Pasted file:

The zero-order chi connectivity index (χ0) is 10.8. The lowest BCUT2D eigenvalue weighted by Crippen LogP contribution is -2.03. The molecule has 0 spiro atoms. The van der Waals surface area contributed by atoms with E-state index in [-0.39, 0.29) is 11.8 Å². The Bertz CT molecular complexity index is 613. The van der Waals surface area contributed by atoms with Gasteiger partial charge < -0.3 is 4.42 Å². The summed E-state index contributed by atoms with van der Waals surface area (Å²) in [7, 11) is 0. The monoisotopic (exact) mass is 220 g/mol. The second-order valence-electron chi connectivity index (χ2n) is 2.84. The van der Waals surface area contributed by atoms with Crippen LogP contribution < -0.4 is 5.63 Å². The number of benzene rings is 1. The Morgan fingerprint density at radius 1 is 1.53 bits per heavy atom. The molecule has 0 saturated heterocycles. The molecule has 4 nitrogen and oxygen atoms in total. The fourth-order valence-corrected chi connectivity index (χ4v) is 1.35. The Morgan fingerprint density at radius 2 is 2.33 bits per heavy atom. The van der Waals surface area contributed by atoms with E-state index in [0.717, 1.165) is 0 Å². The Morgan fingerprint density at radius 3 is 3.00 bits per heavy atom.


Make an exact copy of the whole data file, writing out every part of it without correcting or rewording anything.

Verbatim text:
The zero-order chi connectivity index (χ0) is 10.8. The lowest BCUT2D eigenvalue weighted by Crippen LogP contribution is -2.03. The molecule has 0 spiro atoms. The van der Waals surface area contributed by atoms with E-state index in [-0.39, 0.29) is 11.8 Å². The Bertz CT molecular complexity index is 613. The van der Waals surface area contributed by atoms with Gasteiger partial charge < -0.3 is 4.42 Å². The summed E-state index contributed by atoms with van der Waals surface area (Å²) in [7, 11) is 0. The monoisotopic (exact) mass is 220 g/mol. The second-order valence-electron chi connectivity index (χ2n) is 2.84. The van der Waals surface area contributed by atoms with Crippen LogP contribution < -0.4 is 5.63 Å². The number of benzene rings is 1. The Morgan fingerprint density at radius 1 is 1.53 bits per heavy atom. The molecule has 0 saturated heterocycles. The molecule has 4 nitrogen and oxygen atoms in total. The fourth-order valence-corrected chi connectivity index (χ4v) is 1.35. The Morgan fingerprint density at radius 2 is 2.33 bits per heavy atom. The van der Waals surface area contributed by atoms with E-state index in [0.717, 1.165) is 0 Å². The Morgan fingerprint density at radius 3 is 3.00 bits per heavy atom.